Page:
The Tempest


William Shakespeare

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The Tempest Study Guide

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Welcome to the LitCharts study guide on William Shakespeare's The Tempest. Created by the original team behind SparkNotes, LitCharts are the world's best literature guides.

Brief Biography of William Shakespeare

Shakespeare's father was a glove-maker, and Shakespeare received no more than a grammar school education. He married Anne Hathaway in 1582, but left his family behind around 1590 and moved to London, where he became an actor and playwright. He was an immediate success: Shakespeare soon became the most popular playwright of the day as well as a part-owner of the Globe Theater. His theater troupe was adopted by King James as the King's Men in 1603. Shakespeare retired as a rich and prominent man to Stratford-upon-Avon in 1613, and died three years later.
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Other Books Related to The Tempest

The Tempest is different from many of Shakespeare's plays in that it does not derive from one clear source. The play does, however, draw on many of the motifs common to Shakespeare's works. These include the painful parting of a father with his daughter, jealousy and hatred between brothers, the usurpation of a legitimate ruler, the play-within-a-play, and the experiences of courtiers transplanted to a new environment. It is commonly classified with Pericles, The Winter's Tale, and Cymbeline in a small group of plays called "romances." These plays contain elements of comedy and, to a lesser extent, tragedy, but do not wholly belong to either category. Common elements in Shakespearean romances include experiences of loss and recovery, as well as imaginative realms in which magic can play an important role.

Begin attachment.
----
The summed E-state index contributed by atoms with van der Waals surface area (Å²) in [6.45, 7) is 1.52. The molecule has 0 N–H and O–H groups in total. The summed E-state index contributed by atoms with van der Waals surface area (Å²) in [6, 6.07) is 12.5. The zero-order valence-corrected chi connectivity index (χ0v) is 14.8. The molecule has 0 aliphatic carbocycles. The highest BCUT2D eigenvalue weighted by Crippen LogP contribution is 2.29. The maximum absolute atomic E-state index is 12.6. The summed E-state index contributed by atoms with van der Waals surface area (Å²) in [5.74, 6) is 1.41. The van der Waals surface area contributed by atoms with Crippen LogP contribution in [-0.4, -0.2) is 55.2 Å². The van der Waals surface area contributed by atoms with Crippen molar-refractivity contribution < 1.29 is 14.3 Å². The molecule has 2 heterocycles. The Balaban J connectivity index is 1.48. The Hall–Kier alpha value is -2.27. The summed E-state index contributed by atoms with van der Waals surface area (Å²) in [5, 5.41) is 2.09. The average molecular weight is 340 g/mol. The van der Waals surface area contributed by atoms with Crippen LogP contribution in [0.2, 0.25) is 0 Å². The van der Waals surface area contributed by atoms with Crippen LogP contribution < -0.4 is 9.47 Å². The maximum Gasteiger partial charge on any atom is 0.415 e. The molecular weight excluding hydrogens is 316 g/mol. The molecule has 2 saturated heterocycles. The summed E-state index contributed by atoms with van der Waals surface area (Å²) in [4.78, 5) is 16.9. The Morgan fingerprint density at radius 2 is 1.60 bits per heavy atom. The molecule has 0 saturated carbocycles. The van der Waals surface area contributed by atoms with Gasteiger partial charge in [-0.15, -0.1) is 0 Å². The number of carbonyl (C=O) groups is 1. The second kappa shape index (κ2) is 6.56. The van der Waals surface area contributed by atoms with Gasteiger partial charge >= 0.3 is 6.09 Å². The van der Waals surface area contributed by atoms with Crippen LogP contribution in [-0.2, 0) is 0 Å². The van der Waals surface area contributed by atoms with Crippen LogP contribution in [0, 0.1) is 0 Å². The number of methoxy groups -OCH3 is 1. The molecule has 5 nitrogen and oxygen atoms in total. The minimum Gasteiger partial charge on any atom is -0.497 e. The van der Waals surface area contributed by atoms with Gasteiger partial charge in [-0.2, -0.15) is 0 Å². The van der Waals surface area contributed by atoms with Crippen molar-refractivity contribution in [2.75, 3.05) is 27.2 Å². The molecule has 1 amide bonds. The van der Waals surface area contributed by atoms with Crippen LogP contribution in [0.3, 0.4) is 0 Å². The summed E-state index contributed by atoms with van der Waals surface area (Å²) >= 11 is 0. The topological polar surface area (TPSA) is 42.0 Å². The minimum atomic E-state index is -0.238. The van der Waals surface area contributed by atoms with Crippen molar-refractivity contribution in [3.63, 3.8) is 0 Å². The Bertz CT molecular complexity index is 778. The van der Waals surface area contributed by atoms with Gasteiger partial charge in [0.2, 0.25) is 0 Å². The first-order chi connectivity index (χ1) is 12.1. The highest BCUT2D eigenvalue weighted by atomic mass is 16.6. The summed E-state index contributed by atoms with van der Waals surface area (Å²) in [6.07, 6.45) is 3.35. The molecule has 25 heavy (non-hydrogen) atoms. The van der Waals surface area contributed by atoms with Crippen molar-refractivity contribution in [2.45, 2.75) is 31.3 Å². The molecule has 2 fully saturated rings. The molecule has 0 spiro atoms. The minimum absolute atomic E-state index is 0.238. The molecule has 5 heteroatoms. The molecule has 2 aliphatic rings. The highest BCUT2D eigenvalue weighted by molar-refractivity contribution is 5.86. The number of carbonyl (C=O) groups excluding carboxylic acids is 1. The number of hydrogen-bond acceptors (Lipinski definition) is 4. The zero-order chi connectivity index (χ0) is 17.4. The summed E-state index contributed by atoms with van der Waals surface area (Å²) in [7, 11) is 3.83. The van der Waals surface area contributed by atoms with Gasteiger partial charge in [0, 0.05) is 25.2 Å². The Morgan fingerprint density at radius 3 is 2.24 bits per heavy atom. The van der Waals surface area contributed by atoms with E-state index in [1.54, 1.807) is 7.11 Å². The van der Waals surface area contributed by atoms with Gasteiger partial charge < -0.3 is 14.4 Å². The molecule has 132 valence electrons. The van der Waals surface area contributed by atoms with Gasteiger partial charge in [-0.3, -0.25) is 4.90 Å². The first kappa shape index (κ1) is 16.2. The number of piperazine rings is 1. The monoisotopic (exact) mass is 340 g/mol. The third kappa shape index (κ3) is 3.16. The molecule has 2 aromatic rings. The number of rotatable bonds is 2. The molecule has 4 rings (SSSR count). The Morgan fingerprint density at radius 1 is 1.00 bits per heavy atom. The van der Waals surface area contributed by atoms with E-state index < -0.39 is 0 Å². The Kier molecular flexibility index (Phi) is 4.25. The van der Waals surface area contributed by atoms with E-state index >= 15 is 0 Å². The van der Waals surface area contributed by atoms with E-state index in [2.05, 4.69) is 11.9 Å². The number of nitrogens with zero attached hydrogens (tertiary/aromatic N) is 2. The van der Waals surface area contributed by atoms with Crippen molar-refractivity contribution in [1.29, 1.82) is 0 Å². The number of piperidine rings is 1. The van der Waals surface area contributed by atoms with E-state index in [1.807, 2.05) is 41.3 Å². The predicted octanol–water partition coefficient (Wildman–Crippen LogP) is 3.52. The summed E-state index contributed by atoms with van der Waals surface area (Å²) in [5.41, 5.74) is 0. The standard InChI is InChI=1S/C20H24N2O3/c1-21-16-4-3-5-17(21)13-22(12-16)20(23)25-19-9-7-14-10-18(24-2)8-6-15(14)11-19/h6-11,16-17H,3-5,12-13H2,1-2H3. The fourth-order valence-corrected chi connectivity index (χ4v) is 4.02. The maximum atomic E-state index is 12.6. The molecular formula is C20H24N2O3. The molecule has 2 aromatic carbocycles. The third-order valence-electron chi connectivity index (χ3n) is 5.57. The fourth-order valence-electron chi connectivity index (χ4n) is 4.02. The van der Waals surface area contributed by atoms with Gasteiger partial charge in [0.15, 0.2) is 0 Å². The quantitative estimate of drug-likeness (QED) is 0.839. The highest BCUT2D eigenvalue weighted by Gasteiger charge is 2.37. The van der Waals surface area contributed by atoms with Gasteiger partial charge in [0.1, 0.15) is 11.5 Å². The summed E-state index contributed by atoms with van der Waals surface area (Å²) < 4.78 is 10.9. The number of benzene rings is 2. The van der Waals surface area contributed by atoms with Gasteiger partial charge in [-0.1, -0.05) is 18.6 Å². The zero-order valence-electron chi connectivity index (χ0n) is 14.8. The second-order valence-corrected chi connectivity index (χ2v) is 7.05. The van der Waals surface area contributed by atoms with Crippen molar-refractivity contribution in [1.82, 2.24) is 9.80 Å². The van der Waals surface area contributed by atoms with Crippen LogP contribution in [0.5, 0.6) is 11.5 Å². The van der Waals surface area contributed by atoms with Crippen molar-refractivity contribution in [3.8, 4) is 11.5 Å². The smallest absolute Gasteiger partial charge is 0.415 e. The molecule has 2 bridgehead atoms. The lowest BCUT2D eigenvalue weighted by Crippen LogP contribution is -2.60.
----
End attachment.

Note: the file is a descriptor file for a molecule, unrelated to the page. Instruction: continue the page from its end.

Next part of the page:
Key Facts about The Tempest
  • Full Title: The Tempest
  • When Written: 1610-1611
  • Where Written: England
  • When Published: 1623
  • Literary Period: The Renaissance (1500-1660)
  • Genre: Romance
  • Setting: An unnamed island in the Mediterranean Sea
  • Climax: Ariel appears as a harpy before Antonio, Alonso, and Sebastian and condemns them for stealing Prospero's kingdom

Extra Credit for The Tempest

Shakespeare or Not? There are some who believe Shakespeare wasn't educated enough to write the plays attributed to him. The most common anti-Shakespeare theory is that Edward de Vere, the Earl of Oxford, wrote the plays and used Shakespeare as a front man because aristocrats were not supposed to write plays. Yet the evidence supporting Shakespeare's authorship far outweighs any evidence against. So until further notice, Shakespeare is still the most influential writer in the English language.